# Statistical Analysis: an Introduction using R/R/Random sampling

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#### Random sampling[edit]

From the help page, we have seen that the sample function can take a number of different arguments.
As noted, our "fair die" model is one of sampling with replacement: the same number can appear twice (and indeed does in our data). So our simulation model in R is simply

*x*must be a vector of items,*size*must be a number. Since 1:6 gives a vector of the numbers from 1 to 6, we can set x=1:6 and size=5. Here are 5 examples (note that the first 4 are equivalent, although the actual result will differ due to chance effects when sampling^{[1]}).###The next 4 lines are equivalent, 5 numbers are selected from a list of 1..6 sample(x=1:6, size=5, replace=FALSE) #when sampling WITHOUT replacement, each number only appears once sample(replace=FALSE, size=5, x=1:6) #you can change the order of the arguments sample(x=1:6, size=5) #the same, because replace=FALSE by default sample(1:6, 5) #we don't need x= and size= if arguments are in the same order as in the help file ### The next line is a different model sample(1:6, 5, TRUE) #sampling WITH replacement (the same number can appear twice) ###The next 4 lines are equivalent, 5 numbers are selected from a list of 1..6 sample(x=1:6, size=5, replace=FALSE) #when sampling WITHOUT replacement, each number only appears once [1] 1 5 4 3 6 sample(replace=FALSE, size=5, x=1:6) #you can change the order of the arguments [1] 5 6 4 2 1 sample(x=1:6, size=5) #the same, because replace=FALSE by default [1] 2 3 4 6 5 sample(1:6, 5) #we don't need x= and size= if arguments are in the same order as in the help file [1] 1 6 3 5 4 ### Now simulate a different model sample(1:6, 5, TRUE) #sampling WITH replacement (the same number can appear twice) [1] 3 6 2 1 3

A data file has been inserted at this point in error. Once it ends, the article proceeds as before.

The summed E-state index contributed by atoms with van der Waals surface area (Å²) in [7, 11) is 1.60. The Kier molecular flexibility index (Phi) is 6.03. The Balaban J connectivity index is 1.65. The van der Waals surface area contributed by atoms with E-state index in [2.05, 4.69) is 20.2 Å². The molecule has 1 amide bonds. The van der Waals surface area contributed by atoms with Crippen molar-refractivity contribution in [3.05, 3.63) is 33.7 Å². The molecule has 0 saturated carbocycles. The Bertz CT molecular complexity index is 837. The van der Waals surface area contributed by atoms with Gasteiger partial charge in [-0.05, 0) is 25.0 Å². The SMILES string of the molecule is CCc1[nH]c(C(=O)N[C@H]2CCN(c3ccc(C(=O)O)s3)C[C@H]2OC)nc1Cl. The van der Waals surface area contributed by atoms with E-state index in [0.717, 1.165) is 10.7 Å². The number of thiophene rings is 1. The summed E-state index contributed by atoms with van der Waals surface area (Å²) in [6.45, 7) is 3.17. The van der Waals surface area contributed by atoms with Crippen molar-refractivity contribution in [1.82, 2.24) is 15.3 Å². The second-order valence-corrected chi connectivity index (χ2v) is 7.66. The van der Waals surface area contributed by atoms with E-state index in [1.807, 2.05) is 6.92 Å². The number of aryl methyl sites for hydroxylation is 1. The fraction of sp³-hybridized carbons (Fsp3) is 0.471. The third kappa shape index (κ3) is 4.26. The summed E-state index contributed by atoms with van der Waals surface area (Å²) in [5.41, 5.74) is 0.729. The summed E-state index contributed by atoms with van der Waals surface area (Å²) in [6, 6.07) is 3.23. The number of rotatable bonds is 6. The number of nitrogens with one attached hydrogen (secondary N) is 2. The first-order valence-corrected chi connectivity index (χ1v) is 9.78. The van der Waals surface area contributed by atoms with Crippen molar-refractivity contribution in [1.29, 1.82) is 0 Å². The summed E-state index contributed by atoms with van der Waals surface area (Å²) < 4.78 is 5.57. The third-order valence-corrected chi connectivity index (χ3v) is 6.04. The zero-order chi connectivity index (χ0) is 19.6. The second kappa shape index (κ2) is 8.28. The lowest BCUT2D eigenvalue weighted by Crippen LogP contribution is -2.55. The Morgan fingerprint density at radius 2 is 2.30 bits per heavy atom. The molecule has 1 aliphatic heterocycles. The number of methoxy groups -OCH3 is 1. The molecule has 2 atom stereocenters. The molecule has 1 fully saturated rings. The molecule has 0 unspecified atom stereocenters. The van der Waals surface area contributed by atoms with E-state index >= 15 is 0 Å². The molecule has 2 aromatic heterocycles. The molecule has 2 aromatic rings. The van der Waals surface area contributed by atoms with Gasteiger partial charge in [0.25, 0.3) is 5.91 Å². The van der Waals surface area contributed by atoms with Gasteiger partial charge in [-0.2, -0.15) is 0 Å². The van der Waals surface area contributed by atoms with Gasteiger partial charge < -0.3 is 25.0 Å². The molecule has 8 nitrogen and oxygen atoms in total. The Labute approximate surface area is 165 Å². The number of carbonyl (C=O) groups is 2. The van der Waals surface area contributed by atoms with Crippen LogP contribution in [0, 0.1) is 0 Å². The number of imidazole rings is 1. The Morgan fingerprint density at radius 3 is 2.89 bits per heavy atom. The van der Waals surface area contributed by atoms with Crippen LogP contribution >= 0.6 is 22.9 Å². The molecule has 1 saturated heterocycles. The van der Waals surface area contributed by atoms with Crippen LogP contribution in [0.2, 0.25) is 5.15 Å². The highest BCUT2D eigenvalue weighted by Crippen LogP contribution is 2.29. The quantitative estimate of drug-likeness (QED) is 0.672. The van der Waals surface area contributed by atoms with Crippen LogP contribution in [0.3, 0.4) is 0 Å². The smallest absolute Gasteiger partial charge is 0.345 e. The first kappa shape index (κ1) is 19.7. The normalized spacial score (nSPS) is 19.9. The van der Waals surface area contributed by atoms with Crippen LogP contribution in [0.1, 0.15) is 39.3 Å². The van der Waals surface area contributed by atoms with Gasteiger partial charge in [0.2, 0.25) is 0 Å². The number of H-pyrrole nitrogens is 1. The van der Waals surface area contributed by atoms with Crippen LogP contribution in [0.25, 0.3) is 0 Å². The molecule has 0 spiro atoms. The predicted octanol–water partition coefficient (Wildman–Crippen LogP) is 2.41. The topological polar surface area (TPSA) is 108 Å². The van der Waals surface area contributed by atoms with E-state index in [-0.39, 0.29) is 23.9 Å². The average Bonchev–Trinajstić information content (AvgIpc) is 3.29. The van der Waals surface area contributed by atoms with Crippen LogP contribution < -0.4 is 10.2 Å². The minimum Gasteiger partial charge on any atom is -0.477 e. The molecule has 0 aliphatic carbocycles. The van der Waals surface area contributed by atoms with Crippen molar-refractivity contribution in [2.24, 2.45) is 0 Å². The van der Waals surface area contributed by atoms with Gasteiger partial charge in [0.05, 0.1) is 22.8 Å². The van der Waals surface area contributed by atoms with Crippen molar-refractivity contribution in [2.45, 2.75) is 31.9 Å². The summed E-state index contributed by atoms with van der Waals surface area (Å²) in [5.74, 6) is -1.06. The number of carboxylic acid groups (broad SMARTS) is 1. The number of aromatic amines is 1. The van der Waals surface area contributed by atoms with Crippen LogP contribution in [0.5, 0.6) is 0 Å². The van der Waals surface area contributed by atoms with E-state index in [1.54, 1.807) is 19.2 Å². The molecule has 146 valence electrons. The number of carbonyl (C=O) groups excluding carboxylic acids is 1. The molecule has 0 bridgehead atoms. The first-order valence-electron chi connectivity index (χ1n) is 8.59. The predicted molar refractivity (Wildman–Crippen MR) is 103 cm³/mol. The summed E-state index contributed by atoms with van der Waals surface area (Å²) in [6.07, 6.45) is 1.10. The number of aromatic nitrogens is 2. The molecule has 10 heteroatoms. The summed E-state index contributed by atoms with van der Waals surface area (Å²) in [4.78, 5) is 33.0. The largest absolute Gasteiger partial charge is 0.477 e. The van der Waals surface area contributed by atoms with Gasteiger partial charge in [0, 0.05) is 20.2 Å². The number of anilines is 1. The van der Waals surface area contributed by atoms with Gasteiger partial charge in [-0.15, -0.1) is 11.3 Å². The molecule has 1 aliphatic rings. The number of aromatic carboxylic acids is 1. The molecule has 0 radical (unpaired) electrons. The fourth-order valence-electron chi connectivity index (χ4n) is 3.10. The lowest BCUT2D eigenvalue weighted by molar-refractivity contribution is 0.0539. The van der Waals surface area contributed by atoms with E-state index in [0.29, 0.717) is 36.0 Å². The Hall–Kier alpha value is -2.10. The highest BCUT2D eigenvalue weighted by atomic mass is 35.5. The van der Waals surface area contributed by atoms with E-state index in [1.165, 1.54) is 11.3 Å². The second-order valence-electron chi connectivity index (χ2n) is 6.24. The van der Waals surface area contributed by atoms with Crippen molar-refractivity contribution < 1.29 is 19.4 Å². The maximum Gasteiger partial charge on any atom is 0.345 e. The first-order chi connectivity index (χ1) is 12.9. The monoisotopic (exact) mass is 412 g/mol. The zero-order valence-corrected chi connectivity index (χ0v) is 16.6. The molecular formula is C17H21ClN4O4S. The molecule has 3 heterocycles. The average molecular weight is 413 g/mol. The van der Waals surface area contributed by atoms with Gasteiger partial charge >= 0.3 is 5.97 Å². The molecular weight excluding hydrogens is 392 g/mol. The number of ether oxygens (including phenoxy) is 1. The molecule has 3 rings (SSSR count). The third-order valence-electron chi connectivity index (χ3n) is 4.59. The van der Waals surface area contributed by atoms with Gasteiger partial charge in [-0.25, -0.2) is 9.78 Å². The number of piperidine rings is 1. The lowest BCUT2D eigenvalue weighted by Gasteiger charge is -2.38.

sample(1:6, 5, TRUE)

## References[edit]

- ↑ call set.seed(1) before each chapter to get exactly the same results